Tuesday, March 24, 2009

Srinagar today



Srinagar. March 16, 2009.
I try to spot familiar landmarks from thirty years ago. Nothing seems the same. Apart from the Dal Lake – which seems to have shrunk miserably since – and the imposing backdrop of hills silhouetted against the clear sky, duplicated in the silent waters below, nothing seems the same. While the rest of India seems to have progressed, this part of the world seems to be caught in a time-warp.

Srinagar, sleepy, grey, dull. Nestling in an age-old hollow, guarded by Shankracharya Hill on one side and the Hari Fort on the other. Somber sentinels, silent witnesses to turbulent phases in the history of the province. Shikaras glide half-heartedly across the glassy surfact of the Dal. The embankment by the lake has some activity -- families promenading on the walkway. Men, women and children with red apple-cheeks. Tall bearded men in windblown phirans, loose sleeves flapping against lean bodies. Hawk-eyed, rugged features. Peace seems to have returned to the valley although the tourist biz is yet to pick up.

But is it really peace or an uneasy clam? I sit through an academic session, part of a seminar where the women sit on the left side of the hall and the men on the right. The women – most of them – have their heads covered with the hijaab (is that what it is called?) but a few daring ones are bare-headed. I am told that they love wearing the head-scarf as it "gives them a sense of security and an identity". All of them wear salwar-kameez. Some are in burquas.

A group of young women crowd around the visitors and ask – “What does India think about us?” The question takes me by surprise. I do not know what to answer.

This is a seminar in honour of the golden jubilee of one of the Departments. Several alumni have been invited and are honored with the gift of a Kashmiri shawl. They have come from other states, some of them have returned to Kashmir after several decades. They are nostalgic, talk about their youth on the campus, and generally feel good about returning to scenes of the past.

And then, in one of the seminar sessions immediately following the "honoring" ceremony, the host turns aggressive. He starts belting out an impassioned speech on “Kashmiriyat”. Anti-India sentiments are whipped sky-high, Kashmiri nationalist slogans are raised. A good number of us visiting from outside Kashmir remain silent and frozen but the delegates -- all academics, students and teachers -- clap and cheer. The speaker, encouraged with their response, becomes more vocal. We, the visitors who have been honored just an hour ago, squirm in our seats. This is an academic seminar. We wonder why it is taking a political turn. Outsiders “from India,” we feel trapped.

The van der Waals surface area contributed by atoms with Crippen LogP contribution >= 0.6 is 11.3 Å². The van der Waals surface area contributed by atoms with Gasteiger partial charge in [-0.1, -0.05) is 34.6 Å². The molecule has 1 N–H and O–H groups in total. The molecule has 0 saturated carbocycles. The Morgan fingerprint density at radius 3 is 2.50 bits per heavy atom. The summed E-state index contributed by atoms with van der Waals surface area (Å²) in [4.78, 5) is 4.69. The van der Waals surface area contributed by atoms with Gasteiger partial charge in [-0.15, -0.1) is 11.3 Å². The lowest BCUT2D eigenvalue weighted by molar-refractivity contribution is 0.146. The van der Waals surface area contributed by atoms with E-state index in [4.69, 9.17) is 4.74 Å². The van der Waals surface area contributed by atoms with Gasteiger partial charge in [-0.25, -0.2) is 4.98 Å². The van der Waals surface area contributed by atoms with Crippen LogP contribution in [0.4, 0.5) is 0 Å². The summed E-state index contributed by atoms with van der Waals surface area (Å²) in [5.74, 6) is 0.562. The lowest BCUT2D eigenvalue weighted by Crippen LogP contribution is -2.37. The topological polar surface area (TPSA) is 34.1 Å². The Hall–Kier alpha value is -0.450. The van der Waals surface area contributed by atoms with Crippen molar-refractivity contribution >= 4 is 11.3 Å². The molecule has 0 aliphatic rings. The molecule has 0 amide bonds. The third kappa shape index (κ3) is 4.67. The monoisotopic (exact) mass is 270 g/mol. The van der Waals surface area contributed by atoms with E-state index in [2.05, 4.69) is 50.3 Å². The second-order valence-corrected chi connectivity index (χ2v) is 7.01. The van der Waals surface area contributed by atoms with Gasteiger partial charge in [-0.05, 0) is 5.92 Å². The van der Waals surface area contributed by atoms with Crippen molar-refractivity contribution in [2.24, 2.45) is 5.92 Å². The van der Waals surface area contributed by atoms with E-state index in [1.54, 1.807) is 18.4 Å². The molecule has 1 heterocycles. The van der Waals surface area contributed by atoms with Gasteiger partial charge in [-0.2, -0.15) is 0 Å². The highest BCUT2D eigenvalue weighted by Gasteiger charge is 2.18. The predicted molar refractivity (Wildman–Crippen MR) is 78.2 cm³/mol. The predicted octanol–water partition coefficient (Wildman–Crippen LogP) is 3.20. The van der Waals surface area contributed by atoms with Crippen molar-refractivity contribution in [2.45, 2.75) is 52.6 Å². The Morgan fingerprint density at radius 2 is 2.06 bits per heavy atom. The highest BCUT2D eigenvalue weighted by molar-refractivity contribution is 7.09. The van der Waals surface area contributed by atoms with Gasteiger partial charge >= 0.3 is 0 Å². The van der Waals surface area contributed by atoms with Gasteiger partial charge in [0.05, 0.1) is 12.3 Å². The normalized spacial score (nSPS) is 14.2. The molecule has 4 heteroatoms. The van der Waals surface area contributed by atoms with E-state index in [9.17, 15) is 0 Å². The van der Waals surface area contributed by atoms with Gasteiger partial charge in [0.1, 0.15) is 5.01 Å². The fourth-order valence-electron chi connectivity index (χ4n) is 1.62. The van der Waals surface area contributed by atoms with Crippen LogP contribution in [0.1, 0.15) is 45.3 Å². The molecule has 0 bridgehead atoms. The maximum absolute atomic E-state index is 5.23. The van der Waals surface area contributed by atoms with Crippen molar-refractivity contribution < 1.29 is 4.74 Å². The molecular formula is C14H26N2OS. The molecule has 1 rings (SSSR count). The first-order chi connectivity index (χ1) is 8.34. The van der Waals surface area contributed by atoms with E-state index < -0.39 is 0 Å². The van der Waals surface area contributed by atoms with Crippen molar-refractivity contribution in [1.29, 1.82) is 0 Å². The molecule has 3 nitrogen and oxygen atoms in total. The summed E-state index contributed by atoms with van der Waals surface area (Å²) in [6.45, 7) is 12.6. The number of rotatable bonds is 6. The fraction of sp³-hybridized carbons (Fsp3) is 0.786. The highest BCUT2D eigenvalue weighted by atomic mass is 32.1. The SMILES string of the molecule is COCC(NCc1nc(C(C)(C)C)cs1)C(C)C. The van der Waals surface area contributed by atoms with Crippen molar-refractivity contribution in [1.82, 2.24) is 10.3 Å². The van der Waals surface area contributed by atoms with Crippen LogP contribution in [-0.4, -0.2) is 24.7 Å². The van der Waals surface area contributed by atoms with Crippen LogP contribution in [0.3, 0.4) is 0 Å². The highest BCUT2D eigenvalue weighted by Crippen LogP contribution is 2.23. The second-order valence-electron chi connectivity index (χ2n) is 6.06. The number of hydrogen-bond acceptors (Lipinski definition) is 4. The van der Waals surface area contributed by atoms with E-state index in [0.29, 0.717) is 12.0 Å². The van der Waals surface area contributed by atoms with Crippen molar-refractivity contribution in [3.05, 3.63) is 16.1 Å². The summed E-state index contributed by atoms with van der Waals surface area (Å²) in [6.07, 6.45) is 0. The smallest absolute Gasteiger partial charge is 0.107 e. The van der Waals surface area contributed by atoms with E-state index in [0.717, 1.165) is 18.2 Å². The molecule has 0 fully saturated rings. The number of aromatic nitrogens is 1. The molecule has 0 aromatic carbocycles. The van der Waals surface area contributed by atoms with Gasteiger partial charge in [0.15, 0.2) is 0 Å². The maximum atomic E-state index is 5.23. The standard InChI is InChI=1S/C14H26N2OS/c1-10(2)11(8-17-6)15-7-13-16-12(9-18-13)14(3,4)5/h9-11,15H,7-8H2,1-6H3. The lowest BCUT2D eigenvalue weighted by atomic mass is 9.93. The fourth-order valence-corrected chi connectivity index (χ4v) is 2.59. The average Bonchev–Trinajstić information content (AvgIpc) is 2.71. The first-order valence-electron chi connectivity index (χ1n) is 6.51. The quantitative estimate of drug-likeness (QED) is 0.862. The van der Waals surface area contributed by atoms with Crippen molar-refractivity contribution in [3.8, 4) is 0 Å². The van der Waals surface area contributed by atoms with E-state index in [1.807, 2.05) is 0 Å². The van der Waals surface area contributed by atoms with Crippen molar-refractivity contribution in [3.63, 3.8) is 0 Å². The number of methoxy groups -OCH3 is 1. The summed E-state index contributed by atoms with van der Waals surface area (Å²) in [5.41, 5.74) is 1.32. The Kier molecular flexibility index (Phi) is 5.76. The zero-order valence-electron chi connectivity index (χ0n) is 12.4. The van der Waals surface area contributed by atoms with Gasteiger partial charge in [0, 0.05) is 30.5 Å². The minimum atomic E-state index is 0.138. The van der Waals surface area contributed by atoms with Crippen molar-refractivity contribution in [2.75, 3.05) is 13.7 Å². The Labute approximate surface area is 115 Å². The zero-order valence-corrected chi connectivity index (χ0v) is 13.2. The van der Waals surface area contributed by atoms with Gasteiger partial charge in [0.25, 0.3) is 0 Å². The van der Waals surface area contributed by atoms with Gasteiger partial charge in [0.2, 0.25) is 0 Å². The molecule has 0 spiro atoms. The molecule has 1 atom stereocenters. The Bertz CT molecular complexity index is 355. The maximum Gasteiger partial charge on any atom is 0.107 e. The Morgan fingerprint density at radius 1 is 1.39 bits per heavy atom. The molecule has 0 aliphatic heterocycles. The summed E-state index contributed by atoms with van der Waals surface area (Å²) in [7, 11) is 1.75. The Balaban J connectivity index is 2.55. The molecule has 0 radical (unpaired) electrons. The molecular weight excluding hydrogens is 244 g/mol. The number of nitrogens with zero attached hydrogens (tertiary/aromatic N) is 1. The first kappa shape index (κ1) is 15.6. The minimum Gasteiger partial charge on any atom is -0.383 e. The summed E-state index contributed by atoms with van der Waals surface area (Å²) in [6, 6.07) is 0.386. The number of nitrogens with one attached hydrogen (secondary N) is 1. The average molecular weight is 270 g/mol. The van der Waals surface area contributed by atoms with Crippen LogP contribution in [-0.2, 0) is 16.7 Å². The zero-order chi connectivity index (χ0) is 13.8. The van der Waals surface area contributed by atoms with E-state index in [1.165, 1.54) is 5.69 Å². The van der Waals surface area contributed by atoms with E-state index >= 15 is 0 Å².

I feel terror creep down my spine I tell myself it can’t be true. I must be dreaming it.

Mercifully, the session closes. Really closes. Perhaps the hosts have recalled their duties as hosts because anti-India sentiments are not revoked again. Tentatively, gropingly, we try and normalize interaction with the locals.

Why are girls so timid? So withdrawn? They have gone through so much, comes the answer. They have been abused, brutalized, raped. A local delegate informs me that he has personally supervised the burial of 43 members of his family when – at some point of time – there was open fire on their village.

Open fire? By whom? – I want to ask. But my question remains unasked because I am afraid of the answer. I do not wish to know. “After such knowledge, what forgiveness?” With the previous display of hatred against India and the Indian army, I think it best to leave some questions unasked.

Being driven around the city in the assured safety of a host’s vehicle, I look around and take in what I see. Crumbling walls, broken doorframes, smashed glass, and blackened windows – all mute witnesses to a not-so-old history. These were homes of Kashmiri Pandits who were driven out of the valley two decades ago. Ruins that once belonged to them have been cordoned off. There are boards sealing the area, keeping out encroachments.

Desolate. Dilapidated. There was life here once. This rubble was once a happy home with life and activity. The patter of children’s feet in the courtyard, Family dinners around a bukhari. Sounds of happy voices in times that were green and golden.

What do I see now? Remains of happier times, dusty and bare. Dry torn branches with a stray rook cawing in desolation. A curious cat sniffing around a heap of garbage. On the remains of a blackened first-floor window sits a dog silently surveying the scene. Like an alert sentinel on guard looking down at the aftermath of a battle.

Where have all the flowers gone?
This is not the Kashmir I wish to know. This is alien territory. I have seen enough.
Let me go back home now.

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